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Can Airlines Legally Force You to Wear a Mask? | Frommer's christinarosepix/ Shutterstock

Can Airlines Legally Force You to Wear a Mask?

Their airline, their rules. If you don't like the rules, get your own plane. 

That's what it boils down to. Catharine Hamm of the Los Angeles Times looked into the legality of airlines forcing passengers to wear masks during flights.

Hamm found that passengers don't have a choice. Whenever you buy a ticket, you agree to what's called the "contract of carriage." That contract covers you from airline monkeyshines (carriers must get you where they promised to take you) and protects the airline from anything you might try to pull—i.e., you have to follow the company's rules. 

When you bought the ticket, you legally agreed to that arrangement. 

In fact, enforcement of the airlines' mask rules is further backed up by those Covid-19 questionnaires passengers are filling out these days.

Airlines for America, the industry trade group representing all major U.S. carriers, has said its members are now distributing preflight health assessment forms. In addition to posing questions about current symptoms, the forms tell passengers to "bring a face covering and wear it at the airport, on the jet bridge and onboard the aircraft." When you sign that form, you agree to follow that rule. 

So by the time passengers board a plane, they have already agreed in writing to wear a mask—twice.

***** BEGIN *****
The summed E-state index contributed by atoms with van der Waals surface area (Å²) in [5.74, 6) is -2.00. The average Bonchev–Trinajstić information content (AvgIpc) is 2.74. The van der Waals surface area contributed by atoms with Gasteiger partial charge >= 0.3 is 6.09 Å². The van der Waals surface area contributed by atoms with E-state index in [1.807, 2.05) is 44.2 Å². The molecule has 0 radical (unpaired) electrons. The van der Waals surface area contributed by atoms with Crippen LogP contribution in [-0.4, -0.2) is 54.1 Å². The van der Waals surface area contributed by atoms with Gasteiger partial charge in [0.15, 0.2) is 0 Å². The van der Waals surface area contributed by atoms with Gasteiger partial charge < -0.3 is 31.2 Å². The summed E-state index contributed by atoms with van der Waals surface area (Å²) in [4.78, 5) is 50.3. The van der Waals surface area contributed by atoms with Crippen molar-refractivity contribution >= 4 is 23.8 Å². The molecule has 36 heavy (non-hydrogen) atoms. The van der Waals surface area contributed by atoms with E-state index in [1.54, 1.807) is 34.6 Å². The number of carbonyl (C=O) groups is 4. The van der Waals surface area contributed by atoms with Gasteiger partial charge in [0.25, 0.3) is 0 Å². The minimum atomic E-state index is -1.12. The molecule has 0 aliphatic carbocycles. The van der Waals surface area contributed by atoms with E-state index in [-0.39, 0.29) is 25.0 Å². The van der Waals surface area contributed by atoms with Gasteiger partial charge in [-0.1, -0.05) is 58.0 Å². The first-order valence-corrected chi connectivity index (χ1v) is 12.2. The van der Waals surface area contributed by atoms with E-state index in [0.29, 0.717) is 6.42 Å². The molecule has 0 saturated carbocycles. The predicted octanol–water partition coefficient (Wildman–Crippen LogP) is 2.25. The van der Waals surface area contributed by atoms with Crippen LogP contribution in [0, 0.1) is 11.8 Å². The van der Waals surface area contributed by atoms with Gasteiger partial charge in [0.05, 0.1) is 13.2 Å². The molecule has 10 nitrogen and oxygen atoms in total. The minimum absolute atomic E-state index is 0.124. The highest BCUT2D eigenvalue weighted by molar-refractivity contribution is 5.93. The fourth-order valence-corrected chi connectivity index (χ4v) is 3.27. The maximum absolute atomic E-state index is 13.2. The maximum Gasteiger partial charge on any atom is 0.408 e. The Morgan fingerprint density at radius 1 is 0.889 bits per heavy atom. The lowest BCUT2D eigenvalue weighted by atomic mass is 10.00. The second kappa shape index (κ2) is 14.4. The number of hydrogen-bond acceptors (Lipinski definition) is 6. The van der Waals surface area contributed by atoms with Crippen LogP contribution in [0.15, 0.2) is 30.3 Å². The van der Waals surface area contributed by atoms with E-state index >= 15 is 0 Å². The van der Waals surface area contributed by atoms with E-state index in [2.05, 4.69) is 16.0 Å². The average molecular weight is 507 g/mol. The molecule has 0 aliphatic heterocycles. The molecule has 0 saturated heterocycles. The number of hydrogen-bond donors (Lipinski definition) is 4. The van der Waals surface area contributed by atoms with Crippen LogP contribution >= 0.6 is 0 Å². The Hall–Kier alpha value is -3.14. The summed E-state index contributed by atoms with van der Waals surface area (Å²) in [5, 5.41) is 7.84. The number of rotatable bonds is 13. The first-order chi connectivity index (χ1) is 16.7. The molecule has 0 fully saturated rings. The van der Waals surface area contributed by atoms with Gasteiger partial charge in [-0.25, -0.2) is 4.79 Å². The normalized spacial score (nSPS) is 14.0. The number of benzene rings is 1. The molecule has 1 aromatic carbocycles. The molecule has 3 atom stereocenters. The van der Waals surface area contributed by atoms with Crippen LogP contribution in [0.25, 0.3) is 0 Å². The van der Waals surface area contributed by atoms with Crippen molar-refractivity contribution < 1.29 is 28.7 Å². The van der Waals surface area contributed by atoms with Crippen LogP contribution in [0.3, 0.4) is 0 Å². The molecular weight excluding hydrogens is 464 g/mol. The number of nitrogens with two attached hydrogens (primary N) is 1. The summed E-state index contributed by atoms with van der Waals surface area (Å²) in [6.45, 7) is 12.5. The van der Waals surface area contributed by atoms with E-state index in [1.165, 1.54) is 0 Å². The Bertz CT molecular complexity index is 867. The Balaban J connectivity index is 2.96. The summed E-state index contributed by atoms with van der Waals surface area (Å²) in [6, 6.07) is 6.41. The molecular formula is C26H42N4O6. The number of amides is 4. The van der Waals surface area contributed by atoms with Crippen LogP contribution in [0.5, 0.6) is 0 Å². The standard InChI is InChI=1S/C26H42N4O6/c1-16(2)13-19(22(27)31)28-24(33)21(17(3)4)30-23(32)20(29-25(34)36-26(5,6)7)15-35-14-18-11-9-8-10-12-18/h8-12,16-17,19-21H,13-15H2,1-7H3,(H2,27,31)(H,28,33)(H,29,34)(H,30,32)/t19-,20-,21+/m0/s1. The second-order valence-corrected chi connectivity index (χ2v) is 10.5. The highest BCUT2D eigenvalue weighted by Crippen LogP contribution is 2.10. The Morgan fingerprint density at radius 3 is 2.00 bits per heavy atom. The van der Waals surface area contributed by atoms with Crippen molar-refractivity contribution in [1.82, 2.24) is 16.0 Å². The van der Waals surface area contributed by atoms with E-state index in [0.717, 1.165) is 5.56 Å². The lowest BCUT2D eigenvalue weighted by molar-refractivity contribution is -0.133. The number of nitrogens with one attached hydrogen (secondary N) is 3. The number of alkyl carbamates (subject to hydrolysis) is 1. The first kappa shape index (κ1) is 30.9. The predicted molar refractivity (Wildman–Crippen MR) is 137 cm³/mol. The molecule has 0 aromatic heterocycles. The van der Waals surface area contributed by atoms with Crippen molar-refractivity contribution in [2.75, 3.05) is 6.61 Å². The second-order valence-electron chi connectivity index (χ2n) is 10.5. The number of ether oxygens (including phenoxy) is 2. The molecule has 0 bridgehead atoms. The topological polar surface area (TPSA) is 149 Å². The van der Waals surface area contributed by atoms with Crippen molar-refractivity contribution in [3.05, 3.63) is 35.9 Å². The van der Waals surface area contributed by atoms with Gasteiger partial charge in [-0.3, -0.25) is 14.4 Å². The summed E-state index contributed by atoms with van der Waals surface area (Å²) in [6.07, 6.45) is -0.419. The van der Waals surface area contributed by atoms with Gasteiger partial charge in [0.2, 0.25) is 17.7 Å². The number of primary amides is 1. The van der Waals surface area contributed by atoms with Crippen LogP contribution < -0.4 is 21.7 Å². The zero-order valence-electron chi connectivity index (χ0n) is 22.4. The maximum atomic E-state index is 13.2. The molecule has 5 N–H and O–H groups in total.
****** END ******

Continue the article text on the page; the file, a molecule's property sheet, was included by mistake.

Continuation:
It doesn't matter what state or local law says at that point (there is no federal regulation, no matter how much the air travel industry has begged). Passengers have entered into a mask-wearing contract with the airline. 

To put the final nail in the coffin (only figuratively, we hope) of objectors, Hamm consulted a public law expert. “Airlines are private businesses and airlines have a right to have rules of their own about what you can and cannot do on their premises,” said Sharona Hoffman, a professor at Case Western Reserve University.

You have a constitutional right to travel. For that, you can use your feet, your car, or you can buy a trained tortoise and ride that. 

But you do not have the constitutional right to use an airline's services. 

Watch this incident from Independence Day weekend, in which a guy who wanted to fly to Fort Lauderdale on Spirit Airlines was bounced for refusing to put on a mask. He refers to all the "witnesses" around him and even gets some vocal support from a fellow passenger, but the mask refusenik neglects to admit (or didn't realize) the most important fact of all: He had already agreed to cover his face by purchasing his ticket. 


The maskless flyer was removed from the plane and it left without him. If he sues, you don't have to be Judge Judy to see that he doesn't have a case.